Volume 26, Issue 1 (3-2023)                   jha 2023, 26(1): 67-89 | Back to browse issues page


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Mosadeghrad A M, Ranjbar Hamghavandi M H, Mohsenian A, Metanat S, Bordbar S. Managing conflict of interests in Iran's family medicine program: A scoping review. jha 2023; 26 (1) :67-89
URL: http://jha.iums.ac.ir/article-1-4249-en.html
1- Professor, School of Public Health, Tehran University of Medical Sciences, Tehran
2- MD. Student, School of Medicine, Tehran University of Medical Sciences, Tehran
3- School of Dentistry, Tehran University of Medical Sciences, Tehran, Iran
4- School of Medicine, Tehran University of Medical Sciences, Tehran, Iran
5- MD. Student, School of Medicine, Tehran University of Medical Sciences, Tehran , sanazbrd1381@gmail.com
Abstract:   (665 Views)
Introduction: Family medicine is a program in which the family physician and his team members are responsible for providing comprehensive, coordinated, continuous, and individual and family-based health services to promote, restore, or maintain health in a community. Iran's urban family medicine program was initiated in 2011 and conflict of interest (COI) is a challenge to its effective implementation. This research aimed to identify the types and examples of COI in family medicine programs and to present solutions to control it.
Methods: This study was carried out using the scoping review method. All articles and documents published in six databases (i.e., Pubmed, Web of Science, Scopus, SID, Magiran, and Noormags) and Google Scholar search engine in the field of COI in family medicine program between January 1980 and July 2022 were searched. Finally, 31 related documents were selected and analyzed using the framework analysis method.
Results: Overall, 18 examples of COI were identified in the family medicine program, which were divided into two categories: direct and indirect COI. Receiving money, gifts, samples, and grants from pharmaceutical and medical equipment companies has been cited more in the literature. Furthermore, 28 solutions for managing conflict of interests were identified and categorized into four levels: Meta (government and the Ministry of Health), macro (medical universities, health insurance companies and pharmaceutical and medical equipment companies), meso (health organizations) and micro (health services provider and receiver). Developing rules and regulations, using performance-based payment methods, monitoring and controlling the performance of family doctors, clarifying the financial relations of family doctors with industries, using an evidence-based educational system, and enhancing family doctors’ knowledge and skills were cited in the literature.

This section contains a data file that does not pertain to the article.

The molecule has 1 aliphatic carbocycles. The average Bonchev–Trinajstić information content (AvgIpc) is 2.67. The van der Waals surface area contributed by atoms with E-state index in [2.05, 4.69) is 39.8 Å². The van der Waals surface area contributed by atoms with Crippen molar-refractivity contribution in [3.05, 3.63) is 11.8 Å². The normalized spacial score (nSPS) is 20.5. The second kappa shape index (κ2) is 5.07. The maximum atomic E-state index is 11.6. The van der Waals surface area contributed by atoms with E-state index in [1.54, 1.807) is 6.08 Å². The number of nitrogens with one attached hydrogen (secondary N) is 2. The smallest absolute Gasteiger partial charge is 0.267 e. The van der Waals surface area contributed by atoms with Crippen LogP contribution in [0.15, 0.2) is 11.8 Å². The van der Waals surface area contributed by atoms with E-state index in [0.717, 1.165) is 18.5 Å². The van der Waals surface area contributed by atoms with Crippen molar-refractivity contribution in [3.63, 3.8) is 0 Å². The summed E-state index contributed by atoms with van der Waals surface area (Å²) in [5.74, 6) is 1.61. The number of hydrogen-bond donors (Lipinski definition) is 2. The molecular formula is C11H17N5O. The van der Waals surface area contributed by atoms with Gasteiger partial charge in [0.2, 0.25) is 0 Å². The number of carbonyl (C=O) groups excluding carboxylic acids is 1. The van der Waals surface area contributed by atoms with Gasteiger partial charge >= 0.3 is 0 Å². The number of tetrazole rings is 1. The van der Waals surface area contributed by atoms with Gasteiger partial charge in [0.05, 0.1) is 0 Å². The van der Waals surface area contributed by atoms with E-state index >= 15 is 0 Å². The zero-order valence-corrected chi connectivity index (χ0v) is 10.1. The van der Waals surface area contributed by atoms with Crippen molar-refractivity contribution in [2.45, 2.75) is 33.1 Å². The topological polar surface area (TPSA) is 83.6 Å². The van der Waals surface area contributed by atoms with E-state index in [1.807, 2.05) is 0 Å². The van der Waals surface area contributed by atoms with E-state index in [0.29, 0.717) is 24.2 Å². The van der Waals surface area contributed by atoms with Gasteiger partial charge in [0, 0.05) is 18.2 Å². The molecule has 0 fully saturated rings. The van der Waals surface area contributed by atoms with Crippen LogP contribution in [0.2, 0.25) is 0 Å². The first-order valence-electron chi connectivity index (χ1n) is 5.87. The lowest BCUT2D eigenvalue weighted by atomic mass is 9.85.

Conclusion: Conflict of interest is a serious challenge in primary health care and family medicine program which may lead to corruption. Conflict of interest strategies should be implemented at the individual, organizational, and national levels to be effective. A system must be created to increase the cost of COI to individuals.
Full-Text [PDF 796 kb]   (438 Downloads)    
Type of Study: Review | Subject: Health Services Management
Received: 2022/12/12 | Accepted: 2023/03/18 | Published: 2023/07/26

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